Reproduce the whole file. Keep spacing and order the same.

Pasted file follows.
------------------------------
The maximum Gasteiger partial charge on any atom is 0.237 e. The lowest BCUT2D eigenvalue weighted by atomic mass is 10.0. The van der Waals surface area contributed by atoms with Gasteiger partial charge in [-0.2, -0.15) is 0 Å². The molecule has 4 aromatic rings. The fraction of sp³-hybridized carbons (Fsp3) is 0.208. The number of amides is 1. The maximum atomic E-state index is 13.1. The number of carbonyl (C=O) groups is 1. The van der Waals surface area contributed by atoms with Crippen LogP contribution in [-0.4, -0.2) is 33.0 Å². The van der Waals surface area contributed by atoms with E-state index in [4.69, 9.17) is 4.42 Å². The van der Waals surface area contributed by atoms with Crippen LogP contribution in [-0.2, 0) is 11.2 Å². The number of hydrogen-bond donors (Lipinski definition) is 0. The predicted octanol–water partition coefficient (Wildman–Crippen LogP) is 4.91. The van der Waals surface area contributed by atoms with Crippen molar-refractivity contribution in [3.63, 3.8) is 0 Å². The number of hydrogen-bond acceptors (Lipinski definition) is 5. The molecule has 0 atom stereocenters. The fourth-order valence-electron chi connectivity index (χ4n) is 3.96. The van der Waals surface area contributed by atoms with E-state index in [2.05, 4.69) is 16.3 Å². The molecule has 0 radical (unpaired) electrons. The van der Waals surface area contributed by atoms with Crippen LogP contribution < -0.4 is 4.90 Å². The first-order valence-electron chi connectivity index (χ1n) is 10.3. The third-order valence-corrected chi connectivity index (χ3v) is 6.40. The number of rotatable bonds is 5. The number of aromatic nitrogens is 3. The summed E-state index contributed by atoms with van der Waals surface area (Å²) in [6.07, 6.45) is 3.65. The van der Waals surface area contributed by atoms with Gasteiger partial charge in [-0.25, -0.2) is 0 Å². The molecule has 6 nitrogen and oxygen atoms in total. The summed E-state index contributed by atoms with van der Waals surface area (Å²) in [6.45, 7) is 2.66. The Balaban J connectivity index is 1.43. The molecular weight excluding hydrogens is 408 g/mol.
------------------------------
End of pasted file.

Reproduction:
The maximum Gasteiger partial charge on any atom is 0.237 e. The lowest BCUT2D eigenvalue weighted by atomic mass is 10.0. The van der Waals surface area contributed by atoms with Gasteiger partial charge in [-0.2, -0.15) is 0 Å². The molecule has 4 aromatic rings. The fraction of sp³-hybridized carbons (Fsp3) is 0.208. The number of amides is 1. The maximum atomic E-state index is 13.1. The number of carbonyl (C=O) groups is 1. The van der Waals surface area contributed by atoms with Crippen LogP contribution in [-0.4, -0.2) is 33.0 Å². The van der Waals surface area contributed by atoms with E-state index in [4.69, 9.17) is 4.42 Å². The van der Waals surface area contributed by atoms with Crippen LogP contribution in [-0.2, 0) is 11.2 Å². The number of hydrogen-bond donors (Lipinski definition) is 0. The predicted octanol–water partition coefficient (Wildman–Crippen LogP) is 4.91. The van der Waals surface area contributed by atoms with Crippen molar-refractivity contribution in [3.63, 3.8) is 0 Å². The number of hydrogen-bond acceptors (Lipinski definition) is 5. The molecule has 0 atom stereocenters. The fourth-order valence-electron chi connectivity index (χ4n) is 3.96. The van der Waals surface area contributed by atoms with E-state index in [2.05, 4.69) is 16.3 Å². The molecule has 0 radical (unpaired) electrons. The van der Waals surface area contributed by atoms with Crippen LogP contribution < -0.4 is 4.90 Å². The first-order valence-electron chi connectivity index (χ1n) is 10.3. The third-order valence-corrected chi connectivity index (χ3v) is 6.40. The number of rotatable bonds is 5. The number of aromatic nitrogens is 3. The summed E-state index contributed by atoms with van der Waals surface area (Å²) in [6.07, 6.45) is 3.65. The van der Waals surface area contributed by atoms with Gasteiger partial charge in [-0.25, -0.2) is 0 Å². The molecule has 6 nitrogen and oxygen atoms in total. The summed E-state index contributed by atoms with van der Waals surface area (Å²) in [6.45, 7) is 2.66. The Balaban J connectivity index is 1.43. The molecular weight excluding hydrogens is 408 g/mol.